Chicago Haunted Handbook Features a Few Surprises

You would be wrong if you thought nothing more could be written about Chicago ghostlore. Chicago Haunted Handbook: 99 Ghostly Places You Can Visit in and Around the Windy City (2013) by Jeff Morris and Vince Sheilds discovered new gems among well-worn territory. Though a little dated at this point, it still offers enough tales to delight readers.

Published by Clerisy Press, Chicago Haunted Handbook is part of the “America’s Haunted Road Trip” series. At 226 pages and with a retail price of $15.95, this book invites you to, “Join in Chicago’s Grandest Ghost Hunt.” It features 99 haunted places, along with four “places that didn’t quite make the book.” The locations are divided into five sections: Cemeteries; Bars and Restaurants; Roads and Bridges; Parks; and Museums, Theaters, Hotels, and other Buildings.

The authors are an unlikely pair. Jeff Morris, from Cincinnati, Ohio, is an experienced author with several titles under his belt. Vince Sheilds was born in Elgin in 1984 and moved to Chicago in 2006, where he formed the Chicago Paranormal Investigators.

I’ve read just about every book on Illinois ghostlore, so I look at them with a discerning eye. Chicago Haunted Handbook has several good qualities that make it worth owning. First, it features several locations seldom covered by other books. The old Huntley Grease Factory is my favorite, but the Polish Museum of America, Joliet Potter’s Field, Tyrell Road Cemetery, and The Drinkingbird, are all relatively new.

Second, the book contains an appendix of day tripping “mini tours.” Each features a couple of different stops (or days), with a different location for each stop. There is even a haunted pub crawl and a gangster tour. I enjoy extras like this, especially since it allows you to explore these places at your own pace (as opposed to going on a bus tour).

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Paranormal Obsession: America’s Fascination with Ghosts & Hauntings

Paranormal Obsession: America’s Fascination with Ghosts & Hauntings, Spooks & Spirits by Deonna Kelli Sayed is a book I really wanted to enjoy. Despite its redeeming qualities, however, it feels too much like a first draft. The book promises to be a fresh look at the paranormal in American pop culture, with an insider’s view of paranormal reality TV shows like Ghost Hunters.

The interesting tidbits it delivers, however, are too often undermined by the author’s undeveloped writing style. Even as an introductory work, it fails to summarize the history of interest in the paranormal as succinctly or as accurately as other books on the subject.

Paranormal Obsession was published in 2011 by Llewellyn Publications. The author, Deonna Kelli Sayed, has lived in and traveled throughout Central Asia, the Middle East, Europe, and Africa (she describes herself as a “Global Citizen”). She was a paranormal investigator with Haunted North Carolina from 2008 to 2011. She has an academic background in social theory and postmodern thought, and this was her first book.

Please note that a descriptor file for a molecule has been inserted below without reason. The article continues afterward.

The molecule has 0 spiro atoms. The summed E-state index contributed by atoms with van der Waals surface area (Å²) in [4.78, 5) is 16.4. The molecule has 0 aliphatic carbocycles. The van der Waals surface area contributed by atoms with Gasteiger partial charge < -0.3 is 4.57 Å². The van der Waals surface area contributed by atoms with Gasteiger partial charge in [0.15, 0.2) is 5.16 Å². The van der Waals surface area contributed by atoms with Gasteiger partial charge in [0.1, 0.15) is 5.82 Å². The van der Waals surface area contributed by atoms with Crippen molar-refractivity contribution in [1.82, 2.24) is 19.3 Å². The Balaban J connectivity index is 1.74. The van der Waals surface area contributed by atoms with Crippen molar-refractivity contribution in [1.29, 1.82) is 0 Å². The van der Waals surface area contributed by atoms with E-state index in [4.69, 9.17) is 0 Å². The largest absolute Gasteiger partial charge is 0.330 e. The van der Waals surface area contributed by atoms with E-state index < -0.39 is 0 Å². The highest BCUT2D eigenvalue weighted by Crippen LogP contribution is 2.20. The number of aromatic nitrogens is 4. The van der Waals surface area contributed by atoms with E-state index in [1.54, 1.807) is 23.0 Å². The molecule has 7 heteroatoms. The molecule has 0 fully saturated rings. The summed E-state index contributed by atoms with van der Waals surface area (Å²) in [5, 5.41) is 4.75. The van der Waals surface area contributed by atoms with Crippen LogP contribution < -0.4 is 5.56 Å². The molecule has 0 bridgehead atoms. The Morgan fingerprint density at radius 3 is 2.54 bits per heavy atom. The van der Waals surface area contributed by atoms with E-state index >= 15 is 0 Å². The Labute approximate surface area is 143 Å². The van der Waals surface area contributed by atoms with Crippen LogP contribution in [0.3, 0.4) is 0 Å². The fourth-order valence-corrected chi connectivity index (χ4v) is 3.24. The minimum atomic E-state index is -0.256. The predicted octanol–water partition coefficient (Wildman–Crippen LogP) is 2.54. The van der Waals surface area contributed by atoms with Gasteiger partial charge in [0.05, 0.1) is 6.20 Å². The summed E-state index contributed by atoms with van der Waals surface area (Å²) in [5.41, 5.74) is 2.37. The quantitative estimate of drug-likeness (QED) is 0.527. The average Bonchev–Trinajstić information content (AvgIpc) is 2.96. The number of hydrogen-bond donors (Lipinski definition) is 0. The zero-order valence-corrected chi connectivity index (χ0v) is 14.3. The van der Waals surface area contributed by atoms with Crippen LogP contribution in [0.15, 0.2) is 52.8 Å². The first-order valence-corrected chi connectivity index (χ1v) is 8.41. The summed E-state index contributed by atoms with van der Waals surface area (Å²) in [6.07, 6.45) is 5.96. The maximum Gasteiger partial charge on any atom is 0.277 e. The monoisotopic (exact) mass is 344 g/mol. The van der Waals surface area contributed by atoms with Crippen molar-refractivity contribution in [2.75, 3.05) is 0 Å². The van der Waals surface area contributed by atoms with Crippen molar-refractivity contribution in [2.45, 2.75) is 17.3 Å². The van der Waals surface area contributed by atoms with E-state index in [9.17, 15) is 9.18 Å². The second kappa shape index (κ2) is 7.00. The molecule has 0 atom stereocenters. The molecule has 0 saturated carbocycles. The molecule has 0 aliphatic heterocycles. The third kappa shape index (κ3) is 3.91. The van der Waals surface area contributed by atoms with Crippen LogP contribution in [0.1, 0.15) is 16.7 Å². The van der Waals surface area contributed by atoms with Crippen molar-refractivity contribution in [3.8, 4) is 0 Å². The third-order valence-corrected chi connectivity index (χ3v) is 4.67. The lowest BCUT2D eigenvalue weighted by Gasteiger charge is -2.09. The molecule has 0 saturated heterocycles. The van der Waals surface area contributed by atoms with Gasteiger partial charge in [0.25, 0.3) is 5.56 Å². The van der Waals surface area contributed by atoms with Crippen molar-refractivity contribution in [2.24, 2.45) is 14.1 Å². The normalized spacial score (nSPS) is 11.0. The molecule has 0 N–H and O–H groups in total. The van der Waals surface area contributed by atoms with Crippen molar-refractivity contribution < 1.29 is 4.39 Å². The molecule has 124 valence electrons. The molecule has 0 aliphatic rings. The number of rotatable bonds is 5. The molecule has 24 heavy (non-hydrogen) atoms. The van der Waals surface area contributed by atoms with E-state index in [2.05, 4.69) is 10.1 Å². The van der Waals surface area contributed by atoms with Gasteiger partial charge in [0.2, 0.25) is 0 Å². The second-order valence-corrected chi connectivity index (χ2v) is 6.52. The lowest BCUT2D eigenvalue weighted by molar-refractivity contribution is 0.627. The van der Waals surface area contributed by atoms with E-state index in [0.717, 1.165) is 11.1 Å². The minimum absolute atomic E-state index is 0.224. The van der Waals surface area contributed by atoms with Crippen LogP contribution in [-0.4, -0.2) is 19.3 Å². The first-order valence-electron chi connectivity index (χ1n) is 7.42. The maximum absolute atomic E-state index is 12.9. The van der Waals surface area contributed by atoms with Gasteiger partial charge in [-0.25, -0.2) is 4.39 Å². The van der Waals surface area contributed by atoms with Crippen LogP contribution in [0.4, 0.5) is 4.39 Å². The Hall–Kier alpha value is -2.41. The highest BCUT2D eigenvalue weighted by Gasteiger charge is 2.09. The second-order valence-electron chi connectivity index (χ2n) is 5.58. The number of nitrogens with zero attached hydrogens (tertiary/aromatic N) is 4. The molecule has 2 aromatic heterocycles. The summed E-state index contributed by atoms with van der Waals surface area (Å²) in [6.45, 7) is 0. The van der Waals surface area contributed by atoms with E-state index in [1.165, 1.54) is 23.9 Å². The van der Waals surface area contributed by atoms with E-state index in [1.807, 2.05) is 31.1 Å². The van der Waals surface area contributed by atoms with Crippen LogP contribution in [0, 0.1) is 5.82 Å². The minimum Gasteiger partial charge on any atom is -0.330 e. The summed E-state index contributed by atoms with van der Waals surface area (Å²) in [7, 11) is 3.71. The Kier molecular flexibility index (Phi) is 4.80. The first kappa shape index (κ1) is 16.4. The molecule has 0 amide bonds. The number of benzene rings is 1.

I found the chapter on SyFy Channel’s Ghost Hunters to be its most interesting section. As a skeptic of paranormal reality TV, I was eager to glimpse behind the curtain at The Atlantic Paranormal Society (TAPS) and its founders, Grant Wilson and Jason Hawes. Like many viewers, I assumed the show was fake, and like many others, I have frequently blamed Ghost Hunters for spawning hundreds of wannabe paranormal investigators whose knowledge of the subject goes no deeper than what they see on TV. Sayed acknowledges these criticisms while letting Jason Hawes tell his side of the story.

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CNN Analyst at It Again

Zachary Wolf peddles conspiracy theories about a sinister threat to “Democracy” in lead-up to election.

This bit of political “analysis” by Zachary B. Wolf, a “senior writer” for CNN who doesn’t seem to have many credentials other than a bachelors in English and Poly Sci from UC-Berkeley, is one of the laziest, least thought-provoking commentaries I’ve ever read published by a mainstream news outlet. It is filled with Democratic Party talking points, conspiracy theories, and confusion. 

A GOP senator has gone public against democracy” Wolf urgently warns us. Republicans are “ready to burn down the whole American experiment in representative democracy” and “ignore a defeat by a majority of voters.” 

Weird, that just two years ago, when Democrats gained 41 seats and a sizable majority in the House of Representatives, their new officeholders took their seats without incident. President Trump nefariously allowed his political opponents to win a huge victory and then vote to impeach him a year later. A strange thing for a wannabe fascist dictator to do.

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Wisconsin Road Guide to Mysterious Creatures: a Fantastic Window to the Unknown

Chad Lewis and Terry Fisk are known for their “Road Guide” series on haunted places in Illinois, Iowa, Florida, Minnesota, South Dakota, and Wisconsin, which I consider to be excellent resources. Published by On the Road Publications in 2011, The Wisconsin Road Guide to Mysterious Creatures is a solo project by Chad Lewis.

It shares many of the same features as previous Road Guides, but focuses entirely on crypto and mythological creatures. This makes the book particularly interesting, since the prospects for running into an unknown creature are slightly better than an ethereal specter.

Although organized by case number and not in any explicit order, the chapters in The Wisconsin Road Guide to Mysterious Creatures do seem to be arranged by type of creature. The first three chapters are devoted to evil beings, the next seven to aquatic monsters, then aliens, werewolves, gnomes and halflings, bigfoot, and finally, a vampire.

It seems Wisconsin has its share of nearly every type of mythological creature, some of which are clearly influenced by the heavy concentration of residents with German and Scandinavian heritage. Each chapter includes directions, a summary of the lore, a short history, and an investigation log explaining what the author encountered when he visited. There is eyewitness testimony when available, and even sketches and photos.

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Ghosts: Appearances of the Dead & Cultural Transformation